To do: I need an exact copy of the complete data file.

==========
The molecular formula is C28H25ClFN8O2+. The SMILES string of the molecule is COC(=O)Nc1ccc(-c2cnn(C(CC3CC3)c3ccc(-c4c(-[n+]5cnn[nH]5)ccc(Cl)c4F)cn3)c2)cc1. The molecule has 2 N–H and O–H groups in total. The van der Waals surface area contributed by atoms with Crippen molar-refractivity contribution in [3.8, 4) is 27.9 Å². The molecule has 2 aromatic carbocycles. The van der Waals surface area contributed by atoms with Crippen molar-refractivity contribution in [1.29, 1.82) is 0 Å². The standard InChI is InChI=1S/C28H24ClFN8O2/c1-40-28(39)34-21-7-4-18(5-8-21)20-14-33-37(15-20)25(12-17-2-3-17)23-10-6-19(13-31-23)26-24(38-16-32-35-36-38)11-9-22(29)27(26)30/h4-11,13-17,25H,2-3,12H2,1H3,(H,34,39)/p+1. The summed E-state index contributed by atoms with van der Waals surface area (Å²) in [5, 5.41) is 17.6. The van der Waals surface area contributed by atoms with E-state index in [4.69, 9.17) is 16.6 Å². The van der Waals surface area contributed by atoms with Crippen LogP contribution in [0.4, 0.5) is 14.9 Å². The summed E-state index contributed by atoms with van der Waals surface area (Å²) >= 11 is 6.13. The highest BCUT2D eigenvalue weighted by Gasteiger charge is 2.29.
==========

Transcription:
The molecular formula is C28H25ClFN8O2+. The SMILES string of the molecule is COC(=O)Nc1ccc(-c2cnn(C(CC3CC3)c3ccc(-c4c(-[n+]5cnn[nH]5)ccc(Cl)c4F)cn3)c2)cc1. The molecule has 2 N–H and O–H groups in total. The van der Waals surface area contributed by atoms with Crippen molar-refractivity contribution in [3.8, 4) is 27.9 Å². The molecule has 2 aromatic carbocycles. The van der Waals surface area contributed by atoms with Crippen molar-refractivity contribution in [1.29, 1.82) is 0 Å². The standard InChI is InChI=1S/C28H24ClFN8O2/c1-40-28(39)34-21-7-4-18(5-8-21)20-14-33-37(15-20)25(12-17-2-3-17)23-10-6-19(13-31-23)26-24(38-16-32-35-36-38)11-9-22(29)27(26)30/h4-11,13-17,25H,2-3,12H2,1H3,(H,34,39)/p+1. The summed E-state index contributed by atoms with van der Waals surface area (Å²) in [5, 5.41) is 17.6. The van der Waals surface area contributed by atoms with E-state index in [4.69, 9.17) is 16.6 Å². The van der Waals surface area contributed by atoms with Crippen LogP contribution in [0.4, 0.5) is 14.9 Å². The summed E-state index contributed by atoms with van der Waals surface area (Å²) >= 11 is 6.13. The highest BCUT2D eigenvalue weighted by Gasteiger charge is 2.29.